Since Georgia’s time as a colony, politicians and officials seemed to be in constant negotiation with the Creek people about land cessions and boundaries. Before the turn of the 19th century, Creeks lost several million acres in Georgia, with each new treaty taking more Creek land. In 1802, Georgia’s deal with the United States included the latter to extinguish all Indian claims to land within the state’s borders. The United States’ victory in the War of 1812 and the First Creek War encouraged patriotism and morale among EuroAmericans who believed in the inevitability of their domination over the continent by way of westward expansion whether it came by force or peaceably. In 1817, President Monroe’s administration promoted the “doctrine of removal,” hoping Southeastern Indians would trade their homeland for land in the West.
In 1826, the Treaty of Washington pushed about 7,000 Creeks out of Georgia. This enabled EuroAmericans to settle much of southwest Georgia and establish the city of Columbus, processes facilitated by the labor of enslaved African Americans. Eventually, Georgia passed a law forbidding Creek people from entering the state, meaning Creek people could not even enter Georgia to work. Both federal officials and Creek leaders signed the Treaty of Cusseta (1832) somewhat optimistically, but fraud, states’ rights enthusiasts, and unchecked economic competition among all peoples turned it into the catalyst that sparked the Second Creek War in 1836. This war is often overlooked in the grand scheme of southern history, despite the number of lives it devastated and the larger national and international impact it had.
These are painful topics. Some of it will make readers uncomfortable and ask more questions than it answers. Meaningful consideration of these topics will provide us a few new lenses through which to perceive our past and our current political, social, and economic debacles. We must simultaneously look more closely and step back to take in a broader picture. By looking closely, we see evidence that supports Columbus State University’s John Ellisor’s assertion, “Native, white, and black people liv[ed] together as neighbors with all the complexity and diversity of human motives and emotions that always exist in such situations.” Detaching ourselves from the traditional one-dimensional depictions of “white vs. Indian” and enslaved African Americans as victims, we open ourselves to fuller understandings of all of these people in their pursuit of survival, if not safety and happiness during this period of frontier collapse and violent reaction.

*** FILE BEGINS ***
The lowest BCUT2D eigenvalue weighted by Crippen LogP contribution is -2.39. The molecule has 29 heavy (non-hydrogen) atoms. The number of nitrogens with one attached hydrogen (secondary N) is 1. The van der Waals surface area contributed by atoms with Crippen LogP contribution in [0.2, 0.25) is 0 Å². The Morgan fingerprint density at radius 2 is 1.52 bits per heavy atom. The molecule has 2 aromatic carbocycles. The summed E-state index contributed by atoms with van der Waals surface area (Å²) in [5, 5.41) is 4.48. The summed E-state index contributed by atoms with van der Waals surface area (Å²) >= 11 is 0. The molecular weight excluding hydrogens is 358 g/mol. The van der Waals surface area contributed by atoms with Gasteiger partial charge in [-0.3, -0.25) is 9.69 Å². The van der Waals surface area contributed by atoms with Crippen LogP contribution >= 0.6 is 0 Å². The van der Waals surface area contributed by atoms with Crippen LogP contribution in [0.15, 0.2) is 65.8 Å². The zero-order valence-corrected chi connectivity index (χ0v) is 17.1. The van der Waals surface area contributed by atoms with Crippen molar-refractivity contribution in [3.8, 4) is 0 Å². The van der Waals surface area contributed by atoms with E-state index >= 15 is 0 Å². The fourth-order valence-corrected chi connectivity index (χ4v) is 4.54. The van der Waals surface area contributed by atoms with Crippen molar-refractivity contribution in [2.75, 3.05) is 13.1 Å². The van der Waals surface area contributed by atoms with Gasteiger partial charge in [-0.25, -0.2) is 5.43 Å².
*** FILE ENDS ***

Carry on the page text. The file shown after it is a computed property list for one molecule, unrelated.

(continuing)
Michael D. Green, The Politics of Indian Removal: Creek Government and Society in Crisis (Lincoln: University of Nebraska Press, 1982), 49, 73, 123-25, 171-73; John T. Ellisor, The Second Creek War: Interethnic Conflict and Collusion on a Collapsing Frontier (Lincoln, University of Nebraska Press, 2010), 13-14, 18, 47-49.
 Ellisor, Second Creek War, 4.